Our Responsibility to Younger Generations

Definition of “little brother”/”little sister” – Any person that is younger than you and witnesses the things that you do, the things that you say you do, and the things that they think you do.

I have a sister who is seven years younger than me. Because of this, I’ve witnessed an interesting pattern in the younger generation. Technically my little sister is still a part of my generation, but realistically she is living an entirely different life than me.

When I was in grade school I struggled with the typical pressures of my peer group. I wanted to be popular and wasn’t. I wanted fashionable clothes but didn’t know what that meant. (I learned quickly that parachute fabric pants were not acceptable, especially when they were purple, green, and pink.) I wanted recognition so I worked hard on my grades and music. This didn’t earn me popularity, but I am glad to say that it did earn me the respect of my peers.

There were also pressures unique to my group. In elementary school, I faced the Furby craze and, of course, the pressure to date. I was “asked out” for the first time in the 3rd grade and kindly explained that I couldn’t date until I was sixteen. I repeated this explanation throughout elementary school, middle school, and high school. It changed as the years progressed though. In elementary school, it was “I can’t go out with you because…”. In middle school, it was “I can’t make-out with you because…”. And, in high school, it was “I can’t have sex with you because…”. Even after I turned sixteen and was allowed to date, I didn’t date much because I had to be exclusive and exclusivity meant giving more than I was willing.

Now, the reason I bring this up is because I want to compare it to what my little sister is going through. She deals with the same childish pressures as I did: the need to be popular and fashionable, the need to stand out, the necessity of being set apart, etc… However, she deals with the whole “going out” fiasco at a very different level than I did. What I dealt with in high school–the fad of having sex as recognition of “adulthood”–she deals with now in middle school. How in the world did having sex become popular in middle school! She has even told me that some of her friends are recovering from drug abuse and prostitution. These kids are thirteen and fourteen years old. WHAT IN THE WORLD HAPPENED?!

Perhaps this…

When my older sister, who is only two years old than me, started wearing makeup I wanted to wear makeup, too. When she started choir I wanted to start choir, too. When she went to dances I wanted to go, too. And when she started going to parties (clean parties) I wanted to go, too. I looked up to my older sister. She was always the epitome of maturity to me (and she still is). If I wanted to act mature, I acted like she did. Maybe you recognize that you did the same thing when you were younger?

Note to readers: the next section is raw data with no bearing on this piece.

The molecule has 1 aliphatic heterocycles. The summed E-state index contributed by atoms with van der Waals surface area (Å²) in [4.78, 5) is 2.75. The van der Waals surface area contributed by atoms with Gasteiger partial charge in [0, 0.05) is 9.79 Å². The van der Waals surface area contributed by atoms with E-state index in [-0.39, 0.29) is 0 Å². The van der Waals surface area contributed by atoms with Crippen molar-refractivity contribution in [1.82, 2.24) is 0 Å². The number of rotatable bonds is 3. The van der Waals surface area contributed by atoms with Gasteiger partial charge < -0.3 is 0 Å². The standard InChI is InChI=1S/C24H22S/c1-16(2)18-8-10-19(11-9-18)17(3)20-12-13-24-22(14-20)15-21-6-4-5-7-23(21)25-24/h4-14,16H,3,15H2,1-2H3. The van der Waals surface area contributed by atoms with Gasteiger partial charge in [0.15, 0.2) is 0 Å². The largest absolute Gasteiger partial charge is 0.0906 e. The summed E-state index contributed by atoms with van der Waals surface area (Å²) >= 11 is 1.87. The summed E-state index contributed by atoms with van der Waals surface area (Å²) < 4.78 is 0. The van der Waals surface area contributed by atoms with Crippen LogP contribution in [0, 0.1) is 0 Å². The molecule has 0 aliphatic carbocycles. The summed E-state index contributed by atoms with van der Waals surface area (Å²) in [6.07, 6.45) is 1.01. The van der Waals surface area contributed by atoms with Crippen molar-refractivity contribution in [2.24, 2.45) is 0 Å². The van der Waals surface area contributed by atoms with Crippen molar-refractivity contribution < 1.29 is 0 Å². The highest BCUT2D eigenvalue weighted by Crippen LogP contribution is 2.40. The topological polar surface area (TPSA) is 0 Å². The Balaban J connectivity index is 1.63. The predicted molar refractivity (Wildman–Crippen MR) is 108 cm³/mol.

We saw our siblings and our siblings friends and peers and they became our idols. They became what we wanted to be–what we felt we needed to be to fit in and be “cool.” If we acted older than everyone else, then we had authority over everyone else–we were at a different level. None of our peers could act like they were better because we were more “mature,” more “experienced” than them.

And, guess what… For better or worse, we became like the people we looked up to.

Do we even understand the whirlpool that this mentality creates? It sucks our little brothers and sisters down and drowns them! It drowns them in the problems that we wished we had never thrown ourselves into. It drowns them in teen pregnancy, in drug addiction, in prostitution, in sex addiction, in low self-esteem, in crappy relationships, in depression, in distrust, in anger… Because of our actions as their older siblings, their examples and idols, they are being held under the current that we can barely hold our heads above. Our failures are like hands on their shoulders pushing them under the surface.

We must be careful with what we do and say. We must be careful about what our siblings learn about our habits–even if it is hearsay. We have no choice in this because we will not be able to convince them otherwise. So, if you want to take responsibility for the fact that your little sister is considered a whore at school because she thinks she needs to have sex with every boy she “dates” because you have sex with every boy you date, then be reckless. If you want your little brother to be an addict by the time he is thirteen, then keep going to your raves and smoking with your buddies.

Go ahead, drown the little boy next door; drown your little sister; drown your little brother’s best friend. Hold them under until they are so far down they have nothing to grasp, nothing to hold on to, and nothing can reach them.

We cannot and must not ignore or deny the responsibility we have to younger generations.

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